CMS architecture

The options for CMS architectures have grown along with the numbers of vendors trying to convince you their approach is the best. To help you cut through all the clutter, we've developed guides to explain the differences between the main types of CMS platforms, including coupled CMS, decoupled CMS and headless CMS, as well as the pros and cons for each.

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Featured CMS architecture resources

Learn the difference between traditional (or coupled) CMS, decoupled CMS, and headless CMS architecture, as well as the pros and cons for each.
GraphQL is the programming language that enables flexible connection with programming APIs that support headless CMS integrations like the one offered through Brightspot.
Learn what a headless content management system (CMS) is, how it differs from traditional CMS architectures and how the flexibility of Brightspot's hybrid-headless CMS approach can future-proof your business.
Download this e-book for a technical buyer’s guide to headless CMS architecture and the GraphQL query language.
Find out everything you need to know about headless CMS architecture and the questions decision makers need to ask when considering headless CMS for their organizations.
A headless CMS offers complete content freedom by removing the presentation layer entirely. Instead, a headless CMS delivers content as data outputs, usually via JSON. The system is back-end only, meaning it has an editorial interface, but no end-user view. (Note, this relates to where the content is consumed on the front end; content creators using a headless CMS like Brightspot do have the ability to preview the layout and user experience before publishing to a live site.)

The absence of a presentation layer opens up to complete front-end freedom—there’s no specific delivery environment or language needed to distribute content. Finally, starting with a headless CMS system makes migration to another platform much easier.

Headless CMS resources

Headless CMS offers a future-proofed framework in our evolving digital age, and the developer flexibility, personalized content capabilities and speedy content delivery offered through headless give companies a competitive edge. Here are 10 things to consider as you consider shifting to headless CMS.
A headless system using GraphQL has its pros and cons. At Brightspot, we’ve identified four of the primary issues associated with GraphQL and developed innovative solutions to address each one.
Modern headless content management system platforms can give you the flexibility you need to change—but there are four things to consider first.
A decoupled CMS offers more flexibility than a traditional CMS—a coupled CMS, in other words—as to how your content is delivered, but there is a clear separation between the content and presentation layers. In other words, developers can make changes to the back end that will not directly impact the front end.

A quality implementation will allow developers to make changes to the back end content in parallel to the front-end distribution. The result makes it easier to update and maintain, and faster to launch. A decoupled CMS also enables easier deployment than the traditional style, and requires less reliance on the development team to launch new experiences.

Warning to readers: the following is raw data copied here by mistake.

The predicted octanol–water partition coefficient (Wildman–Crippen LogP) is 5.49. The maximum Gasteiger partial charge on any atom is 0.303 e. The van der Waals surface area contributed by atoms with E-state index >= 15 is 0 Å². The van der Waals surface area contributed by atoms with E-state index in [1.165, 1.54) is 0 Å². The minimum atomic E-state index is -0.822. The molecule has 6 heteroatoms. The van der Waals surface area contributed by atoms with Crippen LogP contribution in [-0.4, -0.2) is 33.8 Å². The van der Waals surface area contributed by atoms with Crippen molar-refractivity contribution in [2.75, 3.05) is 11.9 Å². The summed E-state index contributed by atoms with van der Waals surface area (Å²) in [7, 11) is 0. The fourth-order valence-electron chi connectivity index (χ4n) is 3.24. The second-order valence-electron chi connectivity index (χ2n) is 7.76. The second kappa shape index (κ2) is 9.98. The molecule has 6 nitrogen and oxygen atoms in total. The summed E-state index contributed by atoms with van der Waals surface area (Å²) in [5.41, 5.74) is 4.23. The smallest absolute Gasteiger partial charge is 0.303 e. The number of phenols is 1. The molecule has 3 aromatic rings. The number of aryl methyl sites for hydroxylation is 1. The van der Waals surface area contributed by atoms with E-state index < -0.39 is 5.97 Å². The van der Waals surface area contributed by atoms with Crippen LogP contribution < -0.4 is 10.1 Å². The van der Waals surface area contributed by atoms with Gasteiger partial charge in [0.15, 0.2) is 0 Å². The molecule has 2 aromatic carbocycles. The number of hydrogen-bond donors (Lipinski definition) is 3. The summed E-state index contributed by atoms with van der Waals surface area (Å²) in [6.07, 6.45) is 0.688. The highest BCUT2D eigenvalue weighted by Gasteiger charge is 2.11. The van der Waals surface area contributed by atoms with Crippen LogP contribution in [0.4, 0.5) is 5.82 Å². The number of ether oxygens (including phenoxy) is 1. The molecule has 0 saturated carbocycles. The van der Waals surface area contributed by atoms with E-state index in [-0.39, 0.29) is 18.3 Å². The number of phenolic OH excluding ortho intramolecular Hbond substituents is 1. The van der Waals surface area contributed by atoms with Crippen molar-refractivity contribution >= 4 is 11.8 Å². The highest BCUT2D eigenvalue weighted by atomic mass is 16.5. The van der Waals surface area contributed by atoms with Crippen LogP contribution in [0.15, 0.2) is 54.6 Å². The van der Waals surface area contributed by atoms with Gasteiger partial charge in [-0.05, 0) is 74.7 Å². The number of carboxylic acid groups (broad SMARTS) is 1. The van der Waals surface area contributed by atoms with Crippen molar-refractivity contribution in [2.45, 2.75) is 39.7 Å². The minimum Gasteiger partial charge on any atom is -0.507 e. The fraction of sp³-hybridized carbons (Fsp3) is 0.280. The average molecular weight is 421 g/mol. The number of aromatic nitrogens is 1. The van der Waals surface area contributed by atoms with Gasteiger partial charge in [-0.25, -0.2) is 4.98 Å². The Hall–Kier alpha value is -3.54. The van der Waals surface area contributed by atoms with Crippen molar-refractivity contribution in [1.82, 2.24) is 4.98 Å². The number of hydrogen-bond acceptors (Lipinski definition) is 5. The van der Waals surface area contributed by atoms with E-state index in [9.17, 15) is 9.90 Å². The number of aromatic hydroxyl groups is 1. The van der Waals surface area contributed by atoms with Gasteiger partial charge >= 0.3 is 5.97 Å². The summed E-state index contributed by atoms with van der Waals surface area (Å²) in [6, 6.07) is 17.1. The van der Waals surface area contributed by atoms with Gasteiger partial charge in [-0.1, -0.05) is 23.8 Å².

While the back end and front end are separated in this system, the front end is usually locked in to a specific content delivery programming language (for example, React). This allows the back end and front end to connect and function as one entity.
Flexibility is a must have feature of a CMS framework. Discover four features you need when selecting a content management system for your business.
image of Brightspot employee Meredith Rodkey
By Meredith Rodkey
July 22, 2020
A traditional CMS manages your entire content library and web application end to end, and usually dictates the technology used throughout—from the creation and storage of content, to the presentation of that content on your web properties.

While this type of CMS offers a full-stack solution from content management to output, it offers little technical flexibility. As the data and presentation layers are tightly bound, there’s often less freedom to distribute content elsewhere. If you’re considering a traditional CMS, it’s important to note that any future migrations to a new system would require a complete site rebuild.
At Brightspot, we believe in front-end freedom of choice—to be able to choose the architecture that best suits each individual organization’s unique needs. That’s why we’ve designed Brightspot CMS to operate as a traditional, decoupled, headless or hybrid CMS solution.
Image of Brightspot founder and CEO, David Gang
David A. Gang, President & Founder, Brightspot
Decoupled and headless architectures have paved the way for the hybrid model. With a hybrid CMS architecture, organizations and publishers have the ability to mix presentation or front-end choices. The hybrid approach offers an environment that allows users to deliver different experiences to a browser window or a device, where both decoupled and headless CMS architectures can be combined.

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